The Beginnings of the Parliamentary Centre

By Mr. Peter Dobell

I joined the Department of External Affairs in 1952 when Lester Pearson was a dominant figure. As years passed I became increasingly perturbed that the lack of knowledge and understanding of Members of Parliament on international matters was having a deleterious effect on Canada’s foreign policy. In the hope of contributing to improving this situation I decided that when I reached 40 years of age I would resign from the foreign service and set up the Parliamentary Centre. It was to serve as a non-governmental base for a program of activities designed to improve the knowledge and understanding of Canadian Members of Parliament on international affairs, foreign trade and defence.

Six weeks before I had left the Department of External Affairs and opened the Centre’s office, Don Macdonald, the Government House Leader at that time, who knew of my plan, asked if on resigning I would be willing to organize a parliamentary inquiry that was soon to be undertaken by the House Standing Committee on External Affairs and National Defence (as it was then called). I accepted.

At that time committees only undertook inquiries when the House of Commons passed an order of reference setting out issues on which the government sought the considered views of MPs on the relevant committee. In this instance the newly elected government of Pierre Elliott Trudeau had decided to ask a parliamentary committee to prepare a report on whether Canada should retain troops in Europe and remain in NATO. It so happens that the Prime Minister and some other major cabinet ministers were convinced that Western Europe had recovered to the point where Canadian troops were no longer needed over there. However, the government was committed to seek the views of backbench Members on policy matters before it took a decision.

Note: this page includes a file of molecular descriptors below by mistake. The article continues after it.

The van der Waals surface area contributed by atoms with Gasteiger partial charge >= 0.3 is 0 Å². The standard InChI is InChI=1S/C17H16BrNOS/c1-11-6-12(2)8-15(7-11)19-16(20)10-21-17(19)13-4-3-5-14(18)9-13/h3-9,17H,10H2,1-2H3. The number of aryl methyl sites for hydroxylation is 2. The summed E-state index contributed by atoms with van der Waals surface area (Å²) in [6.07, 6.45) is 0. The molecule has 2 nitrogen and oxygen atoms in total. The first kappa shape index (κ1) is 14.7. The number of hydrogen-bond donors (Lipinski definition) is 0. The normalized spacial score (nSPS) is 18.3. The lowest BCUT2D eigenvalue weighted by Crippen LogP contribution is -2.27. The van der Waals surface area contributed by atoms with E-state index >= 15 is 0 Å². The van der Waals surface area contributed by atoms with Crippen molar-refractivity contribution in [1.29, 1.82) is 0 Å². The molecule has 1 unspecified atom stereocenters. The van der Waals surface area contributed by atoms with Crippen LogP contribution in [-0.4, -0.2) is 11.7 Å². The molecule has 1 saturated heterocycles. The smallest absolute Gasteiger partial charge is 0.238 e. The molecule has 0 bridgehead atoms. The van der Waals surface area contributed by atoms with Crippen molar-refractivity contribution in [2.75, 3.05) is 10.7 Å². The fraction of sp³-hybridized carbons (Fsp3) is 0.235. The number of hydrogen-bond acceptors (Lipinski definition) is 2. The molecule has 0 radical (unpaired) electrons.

Following a three month study which included two weeks of carefully planned travel through Europe, 27 of the 30 Members of the Committee, including one of the three NDP MPs, voted in support of a resolution they had drafted calling on Canada to retain forces in Europe and even advocating increasing their numbers. (Standing Committees at that time had 30 members. In a House of 275 Members, this was a powerful message). Faced with this unexpected expression of parliamentary opinion, the government, after several weeks discussing the issue in cabinet, compromised by limiting its decision to ordering only a small reduction.

The reputation gained by the Centre for its work with the House of Commons committee led the Senate Committee on Foreign Affairs soon after to ask for similar support. Other important committees followed with similar requests: the Senate Committee on National Finance and the Joint Committee on Immigration Policy. During the next decade the Centre continued to be actively engaged in servicing a number of other committees, including the Constitution Committee.